In case you missed it — and I don’t know how you could — Jerome- and Twin Falls-bred rocker Nikki Sixx has his own line of clothing.
Royal Underground is a high-end men’s and women’s collection that the Motley Crue bassist started with fashion designer Kelly Gray. The line ranges from cashmere shirts and hoodies to cotton T-shirts, jeans and leather jackets.
How high-end is Royal Underground? A men’s military-style leather jacket will set you back $1,245. A gray T-shirt emblazoned with crosses and fleur-de-lis goes for $115, and there’s a women’s linen trench coat for $895. And my personal favorite: a pair of straight-legged jeans with — quoting here, “light distressing” — priced to move at $335.
And, no, you can’t buy them in Jerome. Get yourself to Neiman-Marcus, Bloomingdale’s, Nordstrom or Saks Fifth Avenue stores — the nearest is in Spokane, Wash. — or shop online at Neimanmarcus.com or Saks.com.
Sixx — you knew him as Frank Ferrana when he was growing up in the Magic Valley in the ’70s — famously hopped a bus from Twin Falls to Los Angeles with only the shirt on his back and a pawn-shop guitar. Now his net worth is at least $40 million, thanks to the 80 million records Motley Crue has sold in the past 30 years.
In his 2001 autobiography Sixx said he was passed from pillar to post as a child, spending many years with itinerant grandparents.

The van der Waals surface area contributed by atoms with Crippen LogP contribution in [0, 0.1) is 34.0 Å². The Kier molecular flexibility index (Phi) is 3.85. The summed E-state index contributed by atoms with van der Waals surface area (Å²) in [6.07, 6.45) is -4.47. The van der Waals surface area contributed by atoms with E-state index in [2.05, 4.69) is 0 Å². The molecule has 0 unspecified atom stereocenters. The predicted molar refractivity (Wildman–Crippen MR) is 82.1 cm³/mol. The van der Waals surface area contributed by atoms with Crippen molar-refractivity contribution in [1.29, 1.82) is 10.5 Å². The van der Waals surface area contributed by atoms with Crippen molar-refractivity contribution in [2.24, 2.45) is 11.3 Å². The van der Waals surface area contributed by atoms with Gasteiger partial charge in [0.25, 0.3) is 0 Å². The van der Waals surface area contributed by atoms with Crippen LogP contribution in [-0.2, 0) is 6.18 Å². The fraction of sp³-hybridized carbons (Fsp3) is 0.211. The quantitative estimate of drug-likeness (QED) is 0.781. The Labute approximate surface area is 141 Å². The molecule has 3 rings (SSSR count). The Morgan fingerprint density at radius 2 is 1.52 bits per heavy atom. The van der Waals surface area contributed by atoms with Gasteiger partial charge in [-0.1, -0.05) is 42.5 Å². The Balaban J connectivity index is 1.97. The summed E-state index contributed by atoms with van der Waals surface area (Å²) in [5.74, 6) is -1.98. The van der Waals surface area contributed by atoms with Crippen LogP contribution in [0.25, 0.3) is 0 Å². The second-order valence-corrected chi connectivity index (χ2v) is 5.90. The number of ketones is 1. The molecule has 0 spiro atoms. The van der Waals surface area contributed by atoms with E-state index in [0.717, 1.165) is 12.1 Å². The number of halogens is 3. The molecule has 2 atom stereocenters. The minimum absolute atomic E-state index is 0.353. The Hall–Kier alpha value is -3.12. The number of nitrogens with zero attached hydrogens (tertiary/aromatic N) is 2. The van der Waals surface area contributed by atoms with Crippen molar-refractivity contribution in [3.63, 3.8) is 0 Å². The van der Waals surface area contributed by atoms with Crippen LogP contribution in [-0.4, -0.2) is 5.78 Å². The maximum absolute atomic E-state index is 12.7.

“My grandparents eventually moved back to Idaho, to a 60-acre cornfield in Twin Falls. We lived next to a silage pit, which is where the extra husks and waste left over after harvesting were dumped, mixed with chemicals, covered with plastic. I lived a Huckleberry Finn life that summer — fishing in the creek, walking around the railroad tracks, crushing pennies under trains and building forts out of haystacks.”
Sixx was an outcast at school, so he joined the football team to earn some respect.
“ ... violence was the only thing that gave me any sense of power over other people. I thrived at defensive end where I could just cream the quarterbacks. I was psycho — I’d get so worked up on the field, I’d just whip off my helmet and start smashing other kids with it. My grandfather still tells me, ‘You play rock and roll exactly like you played football.’”
And young Frankie discovered rock, girls and marijuana. Eventually, he became too much to handle and was sent to live with his mother in Seattle. She sent him back to Jerome.
“I walked off the bus in six-inch platform boots, a gray tweed double-breasted suit, a shag haircut and fingernail polish. My grandmother’s face turned white.”
Steve Crump is the Times-News Opinion editor.